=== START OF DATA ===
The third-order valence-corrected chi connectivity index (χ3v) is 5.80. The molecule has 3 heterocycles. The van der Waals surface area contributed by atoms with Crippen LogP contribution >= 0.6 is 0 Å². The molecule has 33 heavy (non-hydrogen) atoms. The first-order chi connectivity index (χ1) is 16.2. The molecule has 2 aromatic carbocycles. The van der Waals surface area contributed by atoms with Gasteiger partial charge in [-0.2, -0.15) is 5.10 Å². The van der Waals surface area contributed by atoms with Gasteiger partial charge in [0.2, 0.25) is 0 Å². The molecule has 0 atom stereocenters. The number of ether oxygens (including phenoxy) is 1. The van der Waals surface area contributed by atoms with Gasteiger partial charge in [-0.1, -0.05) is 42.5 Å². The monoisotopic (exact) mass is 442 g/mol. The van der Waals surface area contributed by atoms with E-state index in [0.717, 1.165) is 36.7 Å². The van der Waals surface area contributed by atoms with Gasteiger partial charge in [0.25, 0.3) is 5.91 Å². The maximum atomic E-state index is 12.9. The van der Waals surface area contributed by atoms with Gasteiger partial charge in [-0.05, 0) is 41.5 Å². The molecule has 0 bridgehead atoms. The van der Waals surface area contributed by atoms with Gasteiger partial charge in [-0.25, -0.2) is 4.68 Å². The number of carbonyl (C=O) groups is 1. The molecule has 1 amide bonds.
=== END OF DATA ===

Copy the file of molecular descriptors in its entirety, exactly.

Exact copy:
The third-order valence-corrected chi connectivity index (χ3v) is 5.80. The molecule has 3 heterocycles. The van der Waals surface area contributed by atoms with Crippen LogP contribution >= 0.6 is 0 Å². The molecule has 33 heavy (non-hydrogen) atoms. The first-order chi connectivity index (χ1) is 16.2. The molecule has 2 aromatic carbocycles. The van der Waals surface area contributed by atoms with Gasteiger partial charge in [-0.2, -0.15) is 5.10 Å². The van der Waals surface area contributed by atoms with Gasteiger partial charge in [0.2, 0.25) is 0 Å². The molecule has 0 atom stereocenters. The number of ether oxygens (including phenoxy) is 1. The van der Waals surface area contributed by atoms with Gasteiger partial charge in [-0.1, -0.05) is 42.5 Å². The monoisotopic (exact) mass is 442 g/mol. The van der Waals surface area contributed by atoms with E-state index in [0.717, 1.165) is 36.7 Å². The van der Waals surface area contributed by atoms with Gasteiger partial charge in [0.25, 0.3) is 5.91 Å². The maximum atomic E-state index is 12.9. The van der Waals surface area contributed by atoms with Gasteiger partial charge in [-0.05, 0) is 41.5 Å². The molecule has 0 bridgehead atoms. The van der Waals surface area contributed by atoms with Gasteiger partial charge in [-0.25, -0.2) is 4.68 Å². The number of carbonyl (C=O) groups is 1. The molecule has 1 amide bonds.